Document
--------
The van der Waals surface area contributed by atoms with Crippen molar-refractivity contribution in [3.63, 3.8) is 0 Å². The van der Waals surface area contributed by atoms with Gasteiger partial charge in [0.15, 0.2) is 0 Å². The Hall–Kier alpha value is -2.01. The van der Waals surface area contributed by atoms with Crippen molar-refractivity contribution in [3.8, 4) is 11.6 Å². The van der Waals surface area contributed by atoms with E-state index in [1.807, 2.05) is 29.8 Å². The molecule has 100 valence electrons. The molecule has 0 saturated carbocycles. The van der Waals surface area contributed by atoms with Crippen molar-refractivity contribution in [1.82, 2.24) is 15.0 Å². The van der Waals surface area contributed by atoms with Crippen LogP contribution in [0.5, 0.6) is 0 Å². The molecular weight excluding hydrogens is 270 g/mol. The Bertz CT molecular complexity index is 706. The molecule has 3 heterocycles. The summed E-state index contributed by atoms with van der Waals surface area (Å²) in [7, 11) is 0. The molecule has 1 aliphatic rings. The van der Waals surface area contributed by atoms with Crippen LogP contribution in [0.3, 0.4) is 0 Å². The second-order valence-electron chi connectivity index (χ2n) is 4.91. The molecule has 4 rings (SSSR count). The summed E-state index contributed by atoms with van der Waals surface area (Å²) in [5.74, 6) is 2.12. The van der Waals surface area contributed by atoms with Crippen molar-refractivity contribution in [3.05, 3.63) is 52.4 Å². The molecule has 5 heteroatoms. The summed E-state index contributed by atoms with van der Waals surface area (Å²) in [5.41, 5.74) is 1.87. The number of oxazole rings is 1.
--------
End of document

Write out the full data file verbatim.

The van der Waals surface area contributed by atoms with Crippen molar-refractivity contribution in [3.63, 3.8) is 0 Å². The van der Waals surface area contributed by atoms with Gasteiger partial charge in [0.15, 0.2) is 0 Å². The Hall–Kier alpha value is -2.01. The van der Waals surface area contributed by atoms with Crippen molar-refractivity contribution in [3.8, 4) is 11.6 Å². The van der Waals surface area contributed by atoms with E-state index in [1.807, 2.05) is 29.8 Å². The molecule has 100 valence electrons. The molecule has 0 saturated carbocycles. The van der Waals surface area contributed by atoms with Crippen molar-refractivity contribution in [1.82, 2.24) is 15.0 Å². The van der Waals surface area contributed by atoms with Crippen LogP contribution in [0.5, 0.6) is 0 Å². The molecular weight excluding hydrogens is 270 g/mol. The Bertz CT molecular complexity index is 706. The molecule has 3 heterocycles. The summed E-state index contributed by atoms with van der Waals surface area (Å²) in [7, 11) is 0. The molecule has 1 aliphatic rings. The van der Waals surface area contributed by atoms with Crippen LogP contribution in [0.3, 0.4) is 0 Å². The second-order valence-electron chi connectivity index (χ2n) is 4.91. The molecule has 4 rings (SSSR count). The summed E-state index contributed by atoms with van der Waals surface area (Å²) in [5.74, 6) is 2.12. The van der Waals surface area contributed by atoms with Crippen molar-refractivity contribution in [3.05, 3.63) is 52.4 Å². The molecule has 5 heteroatoms. The summed E-state index contributed by atoms with van der Waals surface area (Å²) in [5.41, 5.74) is 1.87. The number of oxazole rings is 1.